London, the capital city of England, makes it possible for all age groups to admire the city through its lush green parks, museums with unique collections and the unique atmosphere created by the River Thames. You can find out which places will make your stay enjoyable with its rich content in the list of places to visit in London and you can easily plan your vacation.
1. Big Ben & Westminster Palace
You can write the Big Ben & Westminster Palace, one of the most important landmarks of the city, on the top of your list of London attractions. The Big Ben, named after the 14-ton bell, was designed by Augustus Pugin. The Gothic clock tower, which has 11 floors and a height of 96.3 meters, was built as part of the renovation work after the palace was severely damaged by a fire in 1834. You can easily hear the sound of the bell that was used in 1859 from 14 kilometers away. The Palace of Westminster, where Parliament held its meetings, was first built in 1016 for the royal family. The magnificent structure, which became unusable after the fire disasters of 1512 and 1834, gained its present appearance as a result of 30 years of rebuilding under the supervision of Charles Barry. The entrance to the palace has 1,100 rooms. It’s from the Stephen Tower.
2. The London Eye
It takes 20 minutes to complete the tour of the entertainment vehicle, which has 32 capsules placed on it to represent each district of London. Each capsule has a capacity of 25 people, thanks to the large size of the tour participants can easily walk around. In 2013, in honor of the 60th anniversary of Queen Elizabeth on the throne, I recommend you to ride one of the capsules called “Coronation Capsule dol if you don’t have height fear. Because during the tour, you have the chance to witness the sights you will not see anywhere else. In my opinion, it is necessary to ride the London Eye at the beginning of things to do in London because this is one of the places where you can enjoy the unique view of the city. The London Eye is crowded, but you can also buy your ticket online.
3. British Museum
The British Museum, considered the oldest in the world in its field, was founded in 1753 after the British government bought the collection owned by physician and naturalist Sir Hans Sloane. After the donations of the Counts of Oxford Edward and Robert Harley and Sir Robert Bruce Cotton, the museum expanded its collection considerably and opened to visitors in Montagu House in 1759. The collection of the world-famous cultural facility, which was moved to the current building designed by Sir Robert Smirke in 1847, is divided into four main sections. Among these sections, the Department of Antiquities draws the most attention, while the ethnographic collection called the Museum of Humanity is on display in a separate structure. In the section focused on antiquity, you can examine the findings of Prehistoric England, Ancient Greece, Rome, Egypt and Medieval Europe. Historical artifacts brought from Anatolia are exhibited in room 54.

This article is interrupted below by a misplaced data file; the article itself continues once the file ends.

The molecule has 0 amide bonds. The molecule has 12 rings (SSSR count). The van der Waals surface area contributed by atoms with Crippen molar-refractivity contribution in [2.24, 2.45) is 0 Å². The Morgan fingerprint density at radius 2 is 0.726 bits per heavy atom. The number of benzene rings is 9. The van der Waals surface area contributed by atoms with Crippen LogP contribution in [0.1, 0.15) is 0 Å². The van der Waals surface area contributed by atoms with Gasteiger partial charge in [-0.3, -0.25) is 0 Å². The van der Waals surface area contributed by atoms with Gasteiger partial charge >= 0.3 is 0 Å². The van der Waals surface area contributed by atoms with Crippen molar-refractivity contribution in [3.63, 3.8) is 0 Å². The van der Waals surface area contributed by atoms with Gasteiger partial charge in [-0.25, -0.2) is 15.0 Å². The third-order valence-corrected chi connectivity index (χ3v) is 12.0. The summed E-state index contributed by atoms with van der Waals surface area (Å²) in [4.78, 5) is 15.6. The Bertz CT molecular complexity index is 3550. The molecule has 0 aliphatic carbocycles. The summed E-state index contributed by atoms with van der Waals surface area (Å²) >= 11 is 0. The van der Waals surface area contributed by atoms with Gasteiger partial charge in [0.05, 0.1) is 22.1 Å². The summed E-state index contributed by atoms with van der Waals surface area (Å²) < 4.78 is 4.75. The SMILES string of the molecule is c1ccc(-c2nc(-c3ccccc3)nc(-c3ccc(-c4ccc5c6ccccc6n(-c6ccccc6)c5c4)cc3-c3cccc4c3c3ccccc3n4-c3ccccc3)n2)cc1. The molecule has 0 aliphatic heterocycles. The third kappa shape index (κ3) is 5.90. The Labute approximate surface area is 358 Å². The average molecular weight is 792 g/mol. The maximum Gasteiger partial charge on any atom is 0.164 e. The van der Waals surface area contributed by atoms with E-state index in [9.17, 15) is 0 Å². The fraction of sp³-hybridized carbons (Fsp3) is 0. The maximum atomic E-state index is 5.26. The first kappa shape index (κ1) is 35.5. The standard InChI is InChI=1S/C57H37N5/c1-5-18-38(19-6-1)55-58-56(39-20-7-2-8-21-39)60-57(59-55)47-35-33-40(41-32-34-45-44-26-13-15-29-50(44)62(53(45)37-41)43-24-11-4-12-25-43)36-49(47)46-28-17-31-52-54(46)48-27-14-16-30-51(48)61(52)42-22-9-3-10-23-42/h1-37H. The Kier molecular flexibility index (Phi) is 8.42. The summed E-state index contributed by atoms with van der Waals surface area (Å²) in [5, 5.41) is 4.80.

4. Tower of London
Another landmark to add to your list of London attractions is the Tower of London on the north bank of the River Thames. The White Tower, the oldest and most important part of the building, was built in 1078 on the orders of William I. Designed as a royal palace and a prison where royal criminals are detained, the tower is surrounded by defensive walls during Richard the Lionheart. Later sections built by different rulers were destroyed by Oliver Cromwellroms orders. The Tower of London, which has fallen into disrepair at the time of the Tudor Dynasty, famous for its sensations, has been open to public visits as a museum since the 19th century. In the museum where royal jewels are exhibited, you may have the privilege to see up close to 141 precious items used by the rulers on their way to the UK.
5. Tower Bridge
Tower Bridge, built between 1886-1894, is known as the world’s most famous scale-type bridge. Due to its proximity to the Tower of London, the bridge was named Horace Jones and John Barry. Two wings can be opened at any time by means of a hydraulic device to prevent the structure from entering the port. The two-storey bridge, which was considered an engineering marvel at the time of its construction, has separate roads for pedestrians and vehicles. The exhibition, which was opened to the public in 1982, provides detailed information about its historical and technical details. As you climb the glass walkway between the 2 towers, you can enjoy the unique view of the River Thames.
6. St. Paul’s Cathedral
Centrally located in the Archbishop of London St. Paul’s Cathedral impresses with its history as much as its magnificence. The 1600-year-old religious building was rebuilt 5 times due to fires and extensive renovation processes. The construction of the cathedral, which survived to the present day, started in 1675, following the design of the architect Christopher Wren after the Great London Fire of 1666. Although the first rite was held in 1697, the official opening was held in 1708, which corresponds to the 76th birthday of the architect. The cathedral used by the British Royal Family many times for important ceremonies such as funerals, baptisms and weddings is frequently exhibited by various artists. Visitors to the religious structure also show great interest in architecturally interesting sections such as the Whisper Gallery and High Altar.